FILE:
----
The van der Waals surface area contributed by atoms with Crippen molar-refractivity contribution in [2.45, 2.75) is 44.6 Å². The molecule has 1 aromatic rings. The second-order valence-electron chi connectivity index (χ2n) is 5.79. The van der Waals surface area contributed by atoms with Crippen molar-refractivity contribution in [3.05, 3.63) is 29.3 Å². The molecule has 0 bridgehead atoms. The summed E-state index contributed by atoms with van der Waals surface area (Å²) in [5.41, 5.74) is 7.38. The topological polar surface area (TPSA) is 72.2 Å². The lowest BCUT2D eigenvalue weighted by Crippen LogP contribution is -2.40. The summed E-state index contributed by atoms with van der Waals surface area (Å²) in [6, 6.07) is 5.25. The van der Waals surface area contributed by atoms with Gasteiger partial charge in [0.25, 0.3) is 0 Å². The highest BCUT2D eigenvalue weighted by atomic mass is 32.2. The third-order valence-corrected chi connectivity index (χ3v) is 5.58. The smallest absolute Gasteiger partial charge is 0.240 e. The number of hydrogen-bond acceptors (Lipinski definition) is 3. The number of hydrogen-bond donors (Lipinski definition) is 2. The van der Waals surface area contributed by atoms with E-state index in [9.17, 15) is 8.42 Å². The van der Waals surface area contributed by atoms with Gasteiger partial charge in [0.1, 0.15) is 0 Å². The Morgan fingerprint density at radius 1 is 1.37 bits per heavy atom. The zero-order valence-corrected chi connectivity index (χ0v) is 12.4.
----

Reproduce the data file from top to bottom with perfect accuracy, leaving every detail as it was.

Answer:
The van der Waals surface area contributed by atoms with Crippen molar-refractivity contribution in [2.45, 2.75) is 44.6 Å². The molecule has 1 aromatic rings. The second-order valence-electron chi connectivity index (χ2n) is 5.79. The van der Waals surface area contributed by atoms with Crippen molar-refractivity contribution in [3.05, 3.63) is 29.3 Å². The molecule has 0 bridgehead atoms. The summed E-state index contributed by atoms with van der Waals surface area (Å²) in [5.41, 5.74) is 7.38. The topological polar surface area (TPSA) is 72.2 Å². The lowest BCUT2D eigenvalue weighted by Crippen LogP contribution is -2.40. The summed E-state index contributed by atoms with van der Waals surface area (Å²) in [6, 6.07) is 5.25. The van der Waals surface area contributed by atoms with Gasteiger partial charge in [0.25, 0.3) is 0 Å². The highest BCUT2D eigenvalue weighted by atomic mass is 32.2. The third-order valence-corrected chi connectivity index (χ3v) is 5.58. The smallest absolute Gasteiger partial charge is 0.240 e. The number of hydrogen-bond acceptors (Lipinski definition) is 3. The number of hydrogen-bond donors (Lipinski definition) is 2. The van der Waals surface area contributed by atoms with E-state index in [9.17, 15) is 8.42 Å². The van der Waals surface area contributed by atoms with Gasteiger partial charge in [0.1, 0.15) is 0 Å². The Morgan fingerprint density at radius 1 is 1.37 bits per heavy atom. The zero-order valence-corrected chi connectivity index (χ0v) is 12.4.